Carnegie Museum of Natural History Reopens Hillman Hall of Minerals and Gems
The Hillman Hall of Minerals and Gems, part of the Carnegie Museum of Natural History in Pittsburgh, re-opened last month after undergoing an ambitious renovation project. Hillman Hall was temporarily closed in early 2006, and the majority of the collection was taken off of public view. During that time, the entire hall underwent a major facelift, and now features new display cases and specimens, improved lighting, and a dramatic entranceway showcasing the museum's breathtaking selection of minerals.
"The new entrance to Hillman Hall gives visitors a sense of what they will encounter once they are inside the hall," says Marc Wilson, Section Head of Minerals.
Hillman Hall of Minerals and Gems has always been one of the museum's most popular and important halls. "It is very exciting to see the specimens in a new light," said Dave Smith, interim co-director of Carnegie Museum of Natural History. "I believe visitors who have loved Hillman Hall for years will be pleasantly surprised by what they encounter once it reopens."
While Hillman Hall was closed, the museum acquired numerous minerals and gems that are now on display now, including pieces from the Academy of Natural Sciences Philadelphia Collection. The acquisition of minerals from this historical collection, coupled with the museum's own collection, make the museum home to the world's most important collection of Pennsylvania minerals.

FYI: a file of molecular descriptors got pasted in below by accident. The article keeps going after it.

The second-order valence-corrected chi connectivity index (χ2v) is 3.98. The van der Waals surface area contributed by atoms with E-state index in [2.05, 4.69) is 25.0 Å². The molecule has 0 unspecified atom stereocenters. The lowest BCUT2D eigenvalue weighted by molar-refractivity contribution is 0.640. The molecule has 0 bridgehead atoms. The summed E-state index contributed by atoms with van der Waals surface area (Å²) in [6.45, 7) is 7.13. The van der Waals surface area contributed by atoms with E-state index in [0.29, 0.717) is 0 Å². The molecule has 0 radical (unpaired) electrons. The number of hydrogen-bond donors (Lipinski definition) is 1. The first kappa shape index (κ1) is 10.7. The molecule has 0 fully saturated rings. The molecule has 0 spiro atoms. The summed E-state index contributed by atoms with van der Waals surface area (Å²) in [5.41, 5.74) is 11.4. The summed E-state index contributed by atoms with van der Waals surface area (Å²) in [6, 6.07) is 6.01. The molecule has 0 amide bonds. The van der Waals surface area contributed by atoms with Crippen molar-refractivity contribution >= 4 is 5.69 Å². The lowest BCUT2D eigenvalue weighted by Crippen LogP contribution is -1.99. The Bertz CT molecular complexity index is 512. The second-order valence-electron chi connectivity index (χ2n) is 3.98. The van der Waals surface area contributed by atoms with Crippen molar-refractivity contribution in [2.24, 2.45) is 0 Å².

Other fascinating pieces in the collection include the breathtaking City in the Clouds, a cluster of gemmy tourmaline crystals of watermelon-colored spikes protruding like skyscrapers, and the 2,200-pound glacial nugget of native float copper discovered south of Houghton, Michigan. Called 'float' copper due to its occurrence in glacial gravels once referred to as 'glacial floats,' this rare form of native copper is even more unusual because of its immense size.
Part of the renovation project of Hillman Hall includes the creation of the Wertz Gallery of Gems and Jewelry, which will focus on gems, the crystals they come from and jewelry comprised of precious stones. Wertz Gallery, named in honor of Ronald W. Wertz, longtime president of the Hillman Foundation, will open in September.
Originally opened in 1980, the Hillman Hall of Minerals and Gems is considered one of the top mineral and gem exhibits in the country. The entire hall is divided into eight sections including Lithology and Processes, Crystallography, Mineral Properties, Fluorescence and Phosphorescence, Locality Suites, Pennsylvania Minerals & Gems, Systematic Collection, and the Masterpiece Gallery.
Also in this Issue:
- Copper Catalyst: Evelyn Rosenberg's Explosive Art of Detonography
- Val Bertoia: Alloy and Metaphor
- Mark Oberkirsch and the Art of Copper Repoussé
- Carnegie Museum of Natural History Reopens Hillman Hall of Minerals and Gems
- Ellis Island Restoration Gives New Life to Ferry Building's Cupola Sculpture